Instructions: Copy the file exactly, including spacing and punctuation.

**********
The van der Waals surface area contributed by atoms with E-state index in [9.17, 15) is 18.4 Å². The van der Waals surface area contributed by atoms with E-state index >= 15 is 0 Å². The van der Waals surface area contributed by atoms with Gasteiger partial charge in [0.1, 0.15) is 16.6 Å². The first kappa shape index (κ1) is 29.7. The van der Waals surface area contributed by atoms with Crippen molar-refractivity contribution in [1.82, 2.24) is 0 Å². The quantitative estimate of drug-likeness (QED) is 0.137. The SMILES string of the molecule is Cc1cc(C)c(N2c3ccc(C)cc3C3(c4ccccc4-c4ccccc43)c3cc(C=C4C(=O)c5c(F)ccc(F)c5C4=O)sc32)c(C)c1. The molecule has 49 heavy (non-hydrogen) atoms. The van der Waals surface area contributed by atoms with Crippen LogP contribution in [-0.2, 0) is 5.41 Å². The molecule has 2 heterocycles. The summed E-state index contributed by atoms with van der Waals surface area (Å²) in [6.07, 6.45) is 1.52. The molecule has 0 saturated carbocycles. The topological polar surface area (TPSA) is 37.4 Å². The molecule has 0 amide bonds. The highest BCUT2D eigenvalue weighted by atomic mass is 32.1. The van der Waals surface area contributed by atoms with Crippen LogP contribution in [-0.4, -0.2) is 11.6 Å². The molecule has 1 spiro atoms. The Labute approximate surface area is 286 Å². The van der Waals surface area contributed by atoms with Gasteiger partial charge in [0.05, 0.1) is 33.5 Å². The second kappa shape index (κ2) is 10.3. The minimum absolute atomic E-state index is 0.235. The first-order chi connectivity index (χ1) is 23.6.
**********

The van der Waals surface area contributed by atoms with E-state index in [9.17, 15) is 18.4 Å². The van der Waals surface area contributed by atoms with E-state index >= 15 is 0 Å². The van der Waals surface area contributed by atoms with Gasteiger partial charge in [0.1, 0.15) is 16.6 Å². The first kappa shape index (κ1) is 29.7. The van der Waals surface area contributed by atoms with Crippen molar-refractivity contribution in [1.82, 2.24) is 0 Å². The quantitative estimate of drug-likeness (QED) is 0.137. The SMILES string of the molecule is Cc1cc(C)c(N2c3ccc(C)cc3C3(c4ccccc4-c4ccccc43)c3cc(C=C4C(=O)c5c(F)ccc(F)c5C4=O)sc32)c(C)c1. The molecule has 49 heavy (non-hydrogen) atoms. The van der Waals surface area contributed by atoms with Crippen LogP contribution in [-0.2, 0) is 5.41 Å². The molecule has 2 heterocycles. The summed E-state index contributed by atoms with van der Waals surface area (Å²) in [6.07, 6.45) is 1.52. The molecule has 0 saturated carbocycles. The topological polar surface area (TPSA) is 37.4 Å². The molecule has 0 amide bonds. The highest BCUT2D eigenvalue weighted by atomic mass is 32.1. The van der Waals surface area contributed by atoms with Crippen LogP contribution in [-0.4, -0.2) is 11.6 Å². The molecule has 1 spiro atoms. The Labute approximate surface area is 286 Å². The van der Waals surface area contributed by atoms with Gasteiger partial charge in [0.05, 0.1) is 33.5 Å². The second kappa shape index (κ2) is 10.3. The minimum absolute atomic E-state index is 0.235. The first-order chi connectivity index (χ1) is 23.6.